There’s no place like home(stead)



This post is specifically for any Georgia homebuyer who purchased their home in 2013 and is hearing the word “homestead” and thinking, “I have heard that word before, and I know it’s important, but I can’t quite remember why.”


The state of  Georgia allows for a reduction in property taxes for a person’s primary residence known as the Homestead Exemption.  Here is why all this homestead information is important:

1.  In order to take advantage of the reduction in property taxes, you must complete and file your Homestead Exemption application with your county by the applicable deadline.  Check with your specific county for details, but most deadlines are the beginning or end of March.

2.  Because the exemption is based on the owner of title as of January 1st, you will not need to file until the first January that you have lived in the house.  For example, if you closed on your house on June 5th, you wouldn’t need to file until the following January.  Refinancing your property does not affect your exemption.  However, if you are adding or deleting a person’s name to the title, you will need to re-file for homestead.

3.  If you purchased a home from someone who was living in the property as their primary residence, it is likely that they had filed for the Homestead Exemption on the property.  This would mean that your current mortgage payment (and tax escrow payments) are based on the reduced taxes. Note that if you are purchasing a home from someone who has additional exemptions — a senior citizen exemption or veterans exemption, for example – your mortgage payment may start off unusually low. Once their exemption falls off the house the following year, your mortgage payment will be adjusted up.  More about this situation at the bottom of the post.

4.  If you purchase a property in which the owner did not have the Homestead Exemption, your tax bill and monthly mortgage payment will be based on the higher tax amount.  Once the new year arrives, you can file for the Homestead exemption. That said, your mortgage payment will not reflect the change in taxes until the county has issued a new tax bill for that calendar year.  Once the tax bill has been issued, you should send it to your loan servicer and request that they analyze your escrow account. This should, at a minimum, reduce your monthly payment. You may also be entitled to a refund from having too much in your escrow account.

5.  And possibly the most important . . . if you forget to file for your Homestead Exemption, you probably won’t notice anything until it is too late.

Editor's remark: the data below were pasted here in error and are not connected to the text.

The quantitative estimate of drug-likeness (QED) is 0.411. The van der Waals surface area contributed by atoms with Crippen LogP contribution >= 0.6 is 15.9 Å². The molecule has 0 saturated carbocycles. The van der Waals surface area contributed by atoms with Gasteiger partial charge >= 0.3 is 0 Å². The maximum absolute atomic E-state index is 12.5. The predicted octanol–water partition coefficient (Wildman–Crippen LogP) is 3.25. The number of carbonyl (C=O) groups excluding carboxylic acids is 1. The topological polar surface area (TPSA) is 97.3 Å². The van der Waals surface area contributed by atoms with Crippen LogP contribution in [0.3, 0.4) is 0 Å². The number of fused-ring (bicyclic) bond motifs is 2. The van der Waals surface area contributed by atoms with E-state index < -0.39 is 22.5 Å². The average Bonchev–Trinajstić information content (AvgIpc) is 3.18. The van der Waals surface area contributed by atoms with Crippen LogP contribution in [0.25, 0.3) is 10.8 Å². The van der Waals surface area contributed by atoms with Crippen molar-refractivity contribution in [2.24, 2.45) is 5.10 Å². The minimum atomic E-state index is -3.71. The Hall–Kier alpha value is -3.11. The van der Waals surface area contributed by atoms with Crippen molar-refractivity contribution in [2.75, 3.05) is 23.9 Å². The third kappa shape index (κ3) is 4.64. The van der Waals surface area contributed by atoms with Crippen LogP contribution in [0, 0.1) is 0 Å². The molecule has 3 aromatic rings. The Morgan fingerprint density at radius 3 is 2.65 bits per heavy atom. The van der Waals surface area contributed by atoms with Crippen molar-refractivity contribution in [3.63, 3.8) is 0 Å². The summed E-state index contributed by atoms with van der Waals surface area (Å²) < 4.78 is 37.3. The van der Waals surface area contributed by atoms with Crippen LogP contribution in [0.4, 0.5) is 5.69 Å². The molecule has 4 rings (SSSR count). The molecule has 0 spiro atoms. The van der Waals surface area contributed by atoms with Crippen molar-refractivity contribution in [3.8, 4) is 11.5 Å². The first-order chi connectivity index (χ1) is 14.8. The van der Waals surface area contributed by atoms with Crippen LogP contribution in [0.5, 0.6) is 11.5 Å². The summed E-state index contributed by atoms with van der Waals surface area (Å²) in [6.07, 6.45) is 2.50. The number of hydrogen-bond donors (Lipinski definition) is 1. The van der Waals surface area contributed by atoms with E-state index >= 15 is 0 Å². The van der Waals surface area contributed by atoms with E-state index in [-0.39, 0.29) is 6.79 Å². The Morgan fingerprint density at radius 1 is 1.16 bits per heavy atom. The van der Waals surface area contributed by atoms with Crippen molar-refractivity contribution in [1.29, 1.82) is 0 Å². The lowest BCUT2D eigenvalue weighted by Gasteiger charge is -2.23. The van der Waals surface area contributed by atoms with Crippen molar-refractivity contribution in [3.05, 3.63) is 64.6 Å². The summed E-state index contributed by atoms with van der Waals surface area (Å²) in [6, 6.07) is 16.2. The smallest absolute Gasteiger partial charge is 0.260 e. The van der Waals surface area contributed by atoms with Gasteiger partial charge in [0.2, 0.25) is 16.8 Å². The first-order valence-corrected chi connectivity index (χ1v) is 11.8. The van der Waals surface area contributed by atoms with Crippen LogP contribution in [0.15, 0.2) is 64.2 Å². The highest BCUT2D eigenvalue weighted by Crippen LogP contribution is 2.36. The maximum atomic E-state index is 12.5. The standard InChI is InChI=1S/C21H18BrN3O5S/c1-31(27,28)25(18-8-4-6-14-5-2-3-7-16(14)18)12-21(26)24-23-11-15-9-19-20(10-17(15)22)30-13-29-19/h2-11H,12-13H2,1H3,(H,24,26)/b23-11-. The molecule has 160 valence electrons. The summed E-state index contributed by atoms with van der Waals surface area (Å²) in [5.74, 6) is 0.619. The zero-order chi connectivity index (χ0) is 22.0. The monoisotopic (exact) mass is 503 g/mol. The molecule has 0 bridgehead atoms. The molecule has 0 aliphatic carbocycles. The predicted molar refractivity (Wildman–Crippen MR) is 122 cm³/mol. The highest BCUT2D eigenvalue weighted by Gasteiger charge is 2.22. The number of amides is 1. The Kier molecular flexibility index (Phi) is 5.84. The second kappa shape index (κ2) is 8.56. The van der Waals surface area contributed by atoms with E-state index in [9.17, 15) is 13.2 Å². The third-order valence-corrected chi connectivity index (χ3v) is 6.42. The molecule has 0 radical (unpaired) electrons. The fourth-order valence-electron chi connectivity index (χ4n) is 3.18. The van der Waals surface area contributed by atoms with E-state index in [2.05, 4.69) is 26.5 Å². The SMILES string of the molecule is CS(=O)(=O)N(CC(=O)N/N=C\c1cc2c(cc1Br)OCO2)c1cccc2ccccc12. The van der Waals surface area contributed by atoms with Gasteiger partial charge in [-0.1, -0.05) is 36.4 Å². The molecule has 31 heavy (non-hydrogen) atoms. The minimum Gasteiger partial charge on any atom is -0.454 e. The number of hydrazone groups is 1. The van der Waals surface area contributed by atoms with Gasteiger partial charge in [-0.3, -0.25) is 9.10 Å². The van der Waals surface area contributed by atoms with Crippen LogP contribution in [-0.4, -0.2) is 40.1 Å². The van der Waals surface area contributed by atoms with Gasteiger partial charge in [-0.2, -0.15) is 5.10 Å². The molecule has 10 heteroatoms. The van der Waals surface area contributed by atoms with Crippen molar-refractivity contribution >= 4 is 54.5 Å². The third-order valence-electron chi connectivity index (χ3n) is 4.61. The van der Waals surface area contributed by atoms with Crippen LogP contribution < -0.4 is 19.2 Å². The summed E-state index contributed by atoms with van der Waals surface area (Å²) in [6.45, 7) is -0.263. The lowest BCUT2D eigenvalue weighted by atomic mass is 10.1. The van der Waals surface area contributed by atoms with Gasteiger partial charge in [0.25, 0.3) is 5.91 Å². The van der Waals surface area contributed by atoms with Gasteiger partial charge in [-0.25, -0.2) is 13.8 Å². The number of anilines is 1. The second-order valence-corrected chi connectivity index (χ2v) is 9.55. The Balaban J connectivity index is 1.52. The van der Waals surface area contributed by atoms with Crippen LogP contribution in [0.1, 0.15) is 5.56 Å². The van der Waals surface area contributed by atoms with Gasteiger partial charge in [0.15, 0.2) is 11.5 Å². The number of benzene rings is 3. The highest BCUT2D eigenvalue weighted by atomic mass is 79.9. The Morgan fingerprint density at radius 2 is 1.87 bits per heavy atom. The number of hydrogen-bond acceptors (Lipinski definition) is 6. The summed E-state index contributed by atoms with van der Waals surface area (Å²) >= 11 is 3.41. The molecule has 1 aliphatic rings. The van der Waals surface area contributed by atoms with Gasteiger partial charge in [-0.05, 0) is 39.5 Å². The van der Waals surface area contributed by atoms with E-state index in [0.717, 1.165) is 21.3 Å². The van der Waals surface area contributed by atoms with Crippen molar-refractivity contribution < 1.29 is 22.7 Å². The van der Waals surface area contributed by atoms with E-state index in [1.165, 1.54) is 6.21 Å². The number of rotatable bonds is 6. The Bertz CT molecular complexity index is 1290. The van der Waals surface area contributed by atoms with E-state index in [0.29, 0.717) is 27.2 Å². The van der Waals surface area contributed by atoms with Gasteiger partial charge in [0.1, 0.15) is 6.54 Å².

And here is why . . . Let’s say you purchased a house in March 2006.  The person you purchased the home from was occupying the house as their primary residence, so your monthly payment included $300 per month for your taxes.  In September of that year, the county issues the tax bill and the bill is paid by your loan servicer out of your escrow account.  The following year, the Homestead Exemption falls off the house and you miss the deadline to re-apply.  In September the county issues a new tax bill and again the bill is paid by your loan servicer out of your escrow account.  At this point, you will likely receive a notice from your loan servicer stating your tax bill has gone up.  The increase in taxes due is a result of a reassessed higher-value of the home by the county and because the home no longer carries the Homestead Exemption.  Because of this increase, and because your loan servicer has already paid the bill, you owe them $600.  In most situations, you can spread this payment out over the following 12 months, making your payment increase by $50 per month.  But, in order for the money in your escrow account to be available to pay the 2007 tax bills, your payment has to go up another $50 as well . . . for a total increase of $100 per month.  Ouch.  The following January you can file for Homestead, but your payment won’t be able to be adjusted down until the following year’s tax bill is issued by the county.

Add the confusion of new construction property taxes to a missed Homestead Exemption filing and you’ve may just find yourself clicking your heels together, wishing you could just go back . . . there’s no place like home(stead), there’s no place like home(stead).   


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